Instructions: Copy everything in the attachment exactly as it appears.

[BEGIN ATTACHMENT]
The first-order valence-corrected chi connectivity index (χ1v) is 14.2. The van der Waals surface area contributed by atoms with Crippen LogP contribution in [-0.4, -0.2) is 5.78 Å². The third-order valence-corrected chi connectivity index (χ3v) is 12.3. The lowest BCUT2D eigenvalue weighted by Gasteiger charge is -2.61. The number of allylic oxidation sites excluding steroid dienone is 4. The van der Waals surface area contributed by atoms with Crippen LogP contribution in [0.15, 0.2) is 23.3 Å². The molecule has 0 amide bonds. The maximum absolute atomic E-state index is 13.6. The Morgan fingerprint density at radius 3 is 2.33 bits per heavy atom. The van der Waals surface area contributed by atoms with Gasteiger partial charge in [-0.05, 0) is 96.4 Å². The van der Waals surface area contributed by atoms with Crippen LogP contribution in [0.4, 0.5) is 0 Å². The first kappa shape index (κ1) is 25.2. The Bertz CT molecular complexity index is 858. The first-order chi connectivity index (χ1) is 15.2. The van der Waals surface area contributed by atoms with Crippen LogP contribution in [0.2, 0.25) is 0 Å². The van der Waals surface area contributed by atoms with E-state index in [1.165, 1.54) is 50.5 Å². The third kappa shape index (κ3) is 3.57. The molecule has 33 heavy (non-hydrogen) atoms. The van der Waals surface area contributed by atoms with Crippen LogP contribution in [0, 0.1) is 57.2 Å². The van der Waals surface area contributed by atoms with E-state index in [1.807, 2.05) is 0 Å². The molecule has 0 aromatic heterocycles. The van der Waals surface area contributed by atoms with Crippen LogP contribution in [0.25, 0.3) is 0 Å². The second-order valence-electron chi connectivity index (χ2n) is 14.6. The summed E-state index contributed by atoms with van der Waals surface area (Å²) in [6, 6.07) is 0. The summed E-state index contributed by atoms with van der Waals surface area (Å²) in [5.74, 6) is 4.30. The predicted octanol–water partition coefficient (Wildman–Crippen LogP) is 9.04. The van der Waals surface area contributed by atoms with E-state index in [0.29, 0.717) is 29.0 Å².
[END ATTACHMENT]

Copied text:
The first-order valence-corrected chi connectivity index (χ1v) is 14.2. The van der Waals surface area contributed by atoms with Crippen LogP contribution in [-0.4, -0.2) is 5.78 Å². The third-order valence-corrected chi connectivity index (χ3v) is 12.3. The lowest BCUT2D eigenvalue weighted by Gasteiger charge is -2.61. The number of allylic oxidation sites excluding steroid dienone is 4. The van der Waals surface area contributed by atoms with Crippen LogP contribution in [0.15, 0.2) is 23.3 Å². The molecule has 0 amide bonds. The maximum absolute atomic E-state index is 13.6. The Morgan fingerprint density at radius 3 is 2.33 bits per heavy atom. The van der Waals surface area contributed by atoms with Gasteiger partial charge in [-0.05, 0) is 96.4 Å². The van der Waals surface area contributed by atoms with Crippen LogP contribution in [0.4, 0.5) is 0 Å². The first kappa shape index (κ1) is 25.2. The Bertz CT molecular complexity index is 858. The first-order chi connectivity index (χ1) is 15.2. The van der Waals surface area contributed by atoms with Crippen LogP contribution in [0.2, 0.25) is 0 Å². The van der Waals surface area contributed by atoms with E-state index in [1.165, 1.54) is 50.5 Å². The third kappa shape index (κ3) is 3.57. The molecule has 33 heavy (non-hydrogen) atoms. The van der Waals surface area contributed by atoms with Crippen LogP contribution in [0, 0.1) is 57.2 Å². The van der Waals surface area contributed by atoms with E-state index in [1.807, 2.05) is 0 Å². The molecule has 0 aromatic heterocycles. The van der Waals surface area contributed by atoms with Crippen LogP contribution in [0.25, 0.3) is 0 Å². The second-order valence-electron chi connectivity index (χ2n) is 14.6. The summed E-state index contributed by atoms with van der Waals surface area (Å²) in [6, 6.07) is 0. The summed E-state index contributed by atoms with van der Waals surface area (Å²) in [5.74, 6) is 4.30. The predicted octanol–water partition coefficient (Wildman–Crippen LogP) is 9.04. The van der Waals surface area contributed by atoms with E-state index in [0.29, 0.717) is 29.0 Å².